The $100,000 Club : How an Audacious Goal--and a Legal Loophole--Helped the Democrats Land the State’s Most Generous Donors

LATE LAST SPRING, when Robert A. Farmer, chief fund-raiser for Michael S. Dukakis, developed his plan to raise $50 million for the general election--$20 million of that by canvassing the wealthiest Democrats in the nation for $100,000 each--John L. Battaglino Sr., like most people, was taken aback. But Battaglino, Dukakis’ lead fund-raiser in California, dutifully sat down with his key players and mapped out a list of targets--still unsure whether people would laugh, scream, or reach for their checkbooks when he asked for a sum that large.

The first person Battaglino went to see was Lew R. Wasserman, the venerable chairman of MCA Inc., whose blessing was worth as much as his check. When Battaglino asked him if he might consider contributing $100,000, Wasserman didn’t blanch. “Fine,” he said. “When do you want it?” Battaglino went back to his office and thought: Maybe Farmer isn’t crazy.

He wasn’t. Farmer came out to Los Angeles on June 8 and, with the California team in tow, went to see Wasserman, Robert L. Burkett (political aide to investor / producer Ted Field), Fox Inc. Chairman Barry Diller, savings and loan executive Carl Rheuban, Korean businessman Richard Park and developer Eli Broad. A few of them breathed deeply, but no one blinked when Farmer came to the bottom line.

Broad wanted to think about it for a while. Broad has long been a major figure in Los Angeles civic and cultural affairs--he was the founding chairman of MOCA--but he hadn’t been involved in a presidential campaign since 1968. He had considered helping Dukakis earlier, but his conversations with the campaign hadn’t worked out. Then Burkett called and asked him to give the Massachusetts governor another look.


When the Dukakis entourage came to his Brentwood home and “asked for $100,000, I thought they were a little ambitious,” he recalls. After they left, Broad thought about the issues that concerned him: affordable housing, federal support for the arts, education. He concluded: Better to take a flyer on Dukakis, who might make a difference on all of them, than “to give to MOCA or tidbits to education.” And another name was enrolled in the Dukakis $100,000 club. Through Oct. 1, the Dukakis fund-raisers had persuaded 31 Californians--of 131 people nationwide--to part with $100,000.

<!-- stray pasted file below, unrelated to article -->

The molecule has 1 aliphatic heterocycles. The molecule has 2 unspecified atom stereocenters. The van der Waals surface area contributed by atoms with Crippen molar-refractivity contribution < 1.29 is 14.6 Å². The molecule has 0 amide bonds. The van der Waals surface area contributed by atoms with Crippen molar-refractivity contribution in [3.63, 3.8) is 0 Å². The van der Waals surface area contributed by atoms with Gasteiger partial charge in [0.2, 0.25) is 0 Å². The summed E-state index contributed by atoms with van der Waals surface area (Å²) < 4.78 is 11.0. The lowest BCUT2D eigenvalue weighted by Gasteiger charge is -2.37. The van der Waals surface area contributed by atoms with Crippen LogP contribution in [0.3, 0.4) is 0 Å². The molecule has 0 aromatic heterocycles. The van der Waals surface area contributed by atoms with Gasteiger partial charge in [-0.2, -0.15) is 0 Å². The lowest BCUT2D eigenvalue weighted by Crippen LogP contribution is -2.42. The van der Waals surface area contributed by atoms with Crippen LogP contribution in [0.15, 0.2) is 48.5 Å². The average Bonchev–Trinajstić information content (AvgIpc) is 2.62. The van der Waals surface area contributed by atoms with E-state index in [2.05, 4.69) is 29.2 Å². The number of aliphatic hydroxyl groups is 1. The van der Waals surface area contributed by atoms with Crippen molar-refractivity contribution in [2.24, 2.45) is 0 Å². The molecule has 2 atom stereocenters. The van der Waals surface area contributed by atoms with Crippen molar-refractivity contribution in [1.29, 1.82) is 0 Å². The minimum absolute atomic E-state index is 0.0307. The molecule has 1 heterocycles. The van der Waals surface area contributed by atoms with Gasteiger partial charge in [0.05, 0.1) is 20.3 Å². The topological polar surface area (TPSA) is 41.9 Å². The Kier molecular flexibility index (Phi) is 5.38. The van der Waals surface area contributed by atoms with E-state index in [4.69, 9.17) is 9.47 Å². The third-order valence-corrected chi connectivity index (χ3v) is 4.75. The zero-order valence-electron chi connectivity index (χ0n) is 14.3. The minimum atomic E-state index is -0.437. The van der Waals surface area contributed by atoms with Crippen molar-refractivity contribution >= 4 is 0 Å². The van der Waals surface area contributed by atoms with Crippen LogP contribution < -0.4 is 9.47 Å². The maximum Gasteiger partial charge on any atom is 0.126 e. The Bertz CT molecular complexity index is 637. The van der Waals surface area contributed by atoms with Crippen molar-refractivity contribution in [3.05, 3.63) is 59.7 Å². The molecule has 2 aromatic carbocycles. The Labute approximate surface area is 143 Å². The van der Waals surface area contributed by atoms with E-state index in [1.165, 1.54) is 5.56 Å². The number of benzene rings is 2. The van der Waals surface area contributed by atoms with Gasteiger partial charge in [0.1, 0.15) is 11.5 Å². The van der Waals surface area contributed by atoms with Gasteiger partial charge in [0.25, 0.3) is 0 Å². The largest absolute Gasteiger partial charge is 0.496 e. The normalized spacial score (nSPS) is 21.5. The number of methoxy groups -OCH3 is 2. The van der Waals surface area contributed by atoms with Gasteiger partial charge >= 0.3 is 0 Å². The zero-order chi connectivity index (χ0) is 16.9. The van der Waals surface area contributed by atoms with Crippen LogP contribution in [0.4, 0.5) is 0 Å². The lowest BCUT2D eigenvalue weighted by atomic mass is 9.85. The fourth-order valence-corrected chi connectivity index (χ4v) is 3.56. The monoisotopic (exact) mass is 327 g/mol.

Why can an individual donate so much to the presidential campaign? Would you believe bumper stickers? Both parties are amassing their millions this year through a loophole Congress opened to remedy the great bumper-sticker dearth of the 1976 presidential campaign, the first one conducted under the public financing laws. In that campaign, the state political parties were only allowed to spend $1,000 promoting the presidential tickets. Since President Gerald Ford and Jimmy Carter spent most of their money on television, there was no money for the paraphernalia of grass-roots campaigning.

Congress reacted in 1979 by passing legislation that allowed the state and local parties to make unlimited expenditures on “party building” activities--such as printing brochures, or more important, running campaigns to register voters and turn them out on Election Day.

Here’s where it gets complicated. Since those “party building” activities theoretically assist all candidates on the ballot, only the portion of those expenditures that help federal candidates have to be paid for with “hard” money--that is, contributions subject to the limits and disclosure requirements that govern federal elections. Individuals cannot give more than $5,000 to a state party in hard money.


But the remaining portion of party-building expenditures--the share that assists state and local candidates--can be funded with so-called “soft money,” which is not subject to the federal rules.

It is through the soft-money loophole that the candidates are able to raise unlimited funds from big-money donors in the general election. Because the Federal Election Commission has not issued strong guidelines on the subject, the parties have allocated most of the expenditures to state candidates, which allows them to be funded with unregulated soft money. If they allocated the expenditures to the presidential campaign--which is, in fact, their real focus--the parties would have to pay for them with the more stringently regulated hard money.

Many donors are overwhelmed by the uninhibited fervor of the presidential campaigns’ fund-raising this year. “I believe that the federal election laws have been subverted legally,” Barry Diller says. “There’s not a good thing to be said about the amount of money that’s spent, as well as the money-gathering that it necessitates. It’s rotten--rotten to the core. I don’t think that the American public knows the election is being run on this basis.”